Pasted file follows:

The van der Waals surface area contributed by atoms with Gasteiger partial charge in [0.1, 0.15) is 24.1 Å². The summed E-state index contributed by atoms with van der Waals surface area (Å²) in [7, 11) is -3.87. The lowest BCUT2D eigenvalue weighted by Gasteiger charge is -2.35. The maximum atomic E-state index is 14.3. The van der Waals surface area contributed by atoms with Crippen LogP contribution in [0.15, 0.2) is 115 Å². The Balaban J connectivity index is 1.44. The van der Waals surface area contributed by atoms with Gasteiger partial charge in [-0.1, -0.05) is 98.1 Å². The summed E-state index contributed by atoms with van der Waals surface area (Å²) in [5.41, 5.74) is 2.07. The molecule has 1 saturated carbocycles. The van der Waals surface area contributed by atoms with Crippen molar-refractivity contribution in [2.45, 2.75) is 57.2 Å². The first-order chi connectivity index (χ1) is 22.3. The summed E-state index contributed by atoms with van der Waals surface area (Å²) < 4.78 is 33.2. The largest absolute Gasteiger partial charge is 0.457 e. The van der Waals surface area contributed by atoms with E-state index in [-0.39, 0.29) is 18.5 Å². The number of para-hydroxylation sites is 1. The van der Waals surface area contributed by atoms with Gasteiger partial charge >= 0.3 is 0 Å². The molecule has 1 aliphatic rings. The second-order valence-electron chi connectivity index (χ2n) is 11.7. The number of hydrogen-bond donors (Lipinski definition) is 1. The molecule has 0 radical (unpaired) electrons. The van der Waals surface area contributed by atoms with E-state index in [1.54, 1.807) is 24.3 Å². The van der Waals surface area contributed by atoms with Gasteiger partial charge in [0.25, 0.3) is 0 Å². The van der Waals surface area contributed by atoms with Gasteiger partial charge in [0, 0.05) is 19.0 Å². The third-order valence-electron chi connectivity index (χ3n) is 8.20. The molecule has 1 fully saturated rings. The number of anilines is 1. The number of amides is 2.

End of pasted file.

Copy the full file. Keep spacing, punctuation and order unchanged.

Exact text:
The van der Waals surface area contributed by atoms with Gasteiger partial charge in [0.1, 0.15) is 24.1 Å². The summed E-state index contributed by atoms with van der Waals surface area (Å²) in [7, 11) is -3.87. The lowest BCUT2D eigenvalue weighted by Gasteiger charge is -2.35. The maximum atomic E-state index is 14.3. The van der Waals surface area contributed by atoms with Crippen LogP contribution in [0.15, 0.2) is 115 Å². The Balaban J connectivity index is 1.44. The van der Waals surface area contributed by atoms with Gasteiger partial charge in [-0.1, -0.05) is 98.1 Å². The summed E-state index contributed by atoms with van der Waals surface area (Å²) in [5.41, 5.74) is 2.07. The molecule has 1 saturated carbocycles. The van der Waals surface area contributed by atoms with Crippen molar-refractivity contribution in [2.45, 2.75) is 57.2 Å². The first-order chi connectivity index (χ1) is 22.3. The summed E-state index contributed by atoms with van der Waals surface area (Å²) < 4.78 is 33.2. The largest absolute Gasteiger partial charge is 0.457 e. The van der Waals surface area contributed by atoms with E-state index in [-0.39, 0.29) is 18.5 Å². The number of para-hydroxylation sites is 1. The van der Waals surface area contributed by atoms with Gasteiger partial charge >= 0.3 is 0 Å². The molecule has 1 aliphatic rings. The second-order valence-electron chi connectivity index (χ2n) is 11.7. The number of hydrogen-bond donors (Lipinski definition) is 1. The molecule has 0 radical (unpaired) electrons. The van der Waals surface area contributed by atoms with E-state index in [1.54, 1.807) is 24.3 Å². The van der Waals surface area contributed by atoms with Gasteiger partial charge in [0.25, 0.3) is 0 Å². The van der Waals surface area contributed by atoms with Gasteiger partial charge in [0, 0.05) is 19.0 Å². The third-order valence-electron chi connectivity index (χ3n) is 8.20. The molecule has 1 fully saturated rings. The number of anilines is 1. The number of amides is 2.